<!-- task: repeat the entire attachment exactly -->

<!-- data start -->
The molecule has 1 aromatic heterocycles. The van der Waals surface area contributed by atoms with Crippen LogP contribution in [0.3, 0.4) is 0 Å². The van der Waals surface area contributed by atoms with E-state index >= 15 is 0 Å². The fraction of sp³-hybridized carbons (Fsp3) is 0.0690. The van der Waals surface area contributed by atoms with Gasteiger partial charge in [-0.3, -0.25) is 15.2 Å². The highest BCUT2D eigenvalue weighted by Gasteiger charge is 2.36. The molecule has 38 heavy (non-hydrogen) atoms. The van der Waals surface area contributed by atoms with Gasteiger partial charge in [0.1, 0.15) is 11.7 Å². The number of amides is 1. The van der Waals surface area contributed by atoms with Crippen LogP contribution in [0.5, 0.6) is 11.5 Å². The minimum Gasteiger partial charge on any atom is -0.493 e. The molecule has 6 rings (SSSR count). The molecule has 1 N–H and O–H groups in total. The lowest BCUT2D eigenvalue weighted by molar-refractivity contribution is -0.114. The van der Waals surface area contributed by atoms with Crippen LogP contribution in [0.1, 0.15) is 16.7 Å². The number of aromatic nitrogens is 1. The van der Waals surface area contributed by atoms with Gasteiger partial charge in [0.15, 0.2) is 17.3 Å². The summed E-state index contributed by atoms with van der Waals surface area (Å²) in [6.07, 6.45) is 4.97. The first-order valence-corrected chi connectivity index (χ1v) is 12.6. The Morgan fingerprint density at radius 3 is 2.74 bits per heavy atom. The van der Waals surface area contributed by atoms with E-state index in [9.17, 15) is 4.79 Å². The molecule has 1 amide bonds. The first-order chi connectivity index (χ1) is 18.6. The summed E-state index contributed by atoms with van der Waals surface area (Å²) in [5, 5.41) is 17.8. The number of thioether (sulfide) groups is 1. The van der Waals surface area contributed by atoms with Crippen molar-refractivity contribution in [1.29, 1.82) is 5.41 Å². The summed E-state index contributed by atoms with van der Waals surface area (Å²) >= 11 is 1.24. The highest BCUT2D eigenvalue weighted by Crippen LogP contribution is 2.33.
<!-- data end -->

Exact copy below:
The molecule has 1 aromatic heterocycles. The van der Waals surface area contributed by atoms with Crippen LogP contribution in [0.3, 0.4) is 0 Å². The van der Waals surface area contributed by atoms with E-state index >= 15 is 0 Å². The fraction of sp³-hybridized carbons (Fsp3) is 0.0690. The van der Waals surface area contributed by atoms with Gasteiger partial charge in [-0.3, -0.25) is 15.2 Å². The highest BCUT2D eigenvalue weighted by Gasteiger charge is 2.36. The molecule has 38 heavy (non-hydrogen) atoms. The van der Waals surface area contributed by atoms with Gasteiger partial charge in [0.1, 0.15) is 11.7 Å². The number of amides is 1. The van der Waals surface area contributed by atoms with Crippen LogP contribution in [0.5, 0.6) is 11.5 Å². The minimum Gasteiger partial charge on any atom is -0.493 e. The molecule has 6 rings (SSSR count). The molecule has 1 N–H and O–H groups in total. The lowest BCUT2D eigenvalue weighted by molar-refractivity contribution is -0.114. The van der Waals surface area contributed by atoms with Crippen LogP contribution in [0.1, 0.15) is 16.7 Å². The number of aromatic nitrogens is 1. The van der Waals surface area contributed by atoms with Gasteiger partial charge in [0.15, 0.2) is 17.3 Å². The summed E-state index contributed by atoms with van der Waals surface area (Å²) in [6.07, 6.45) is 4.97. The first-order valence-corrected chi connectivity index (χ1v) is 12.6. The Morgan fingerprint density at radius 3 is 2.74 bits per heavy atom. The van der Waals surface area contributed by atoms with E-state index in [9.17, 15) is 4.79 Å². The molecule has 1 amide bonds. The first-order chi connectivity index (χ1) is 18.6. The summed E-state index contributed by atoms with van der Waals surface area (Å²) in [5, 5.41) is 17.8. The number of thioether (sulfide) groups is 1. The van der Waals surface area contributed by atoms with Crippen molar-refractivity contribution in [1.29, 1.82) is 5.41 Å². The summed E-state index contributed by atoms with van der Waals surface area (Å²) >= 11 is 1.24. The highest BCUT2D eigenvalue weighted by Crippen LogP contribution is 2.33.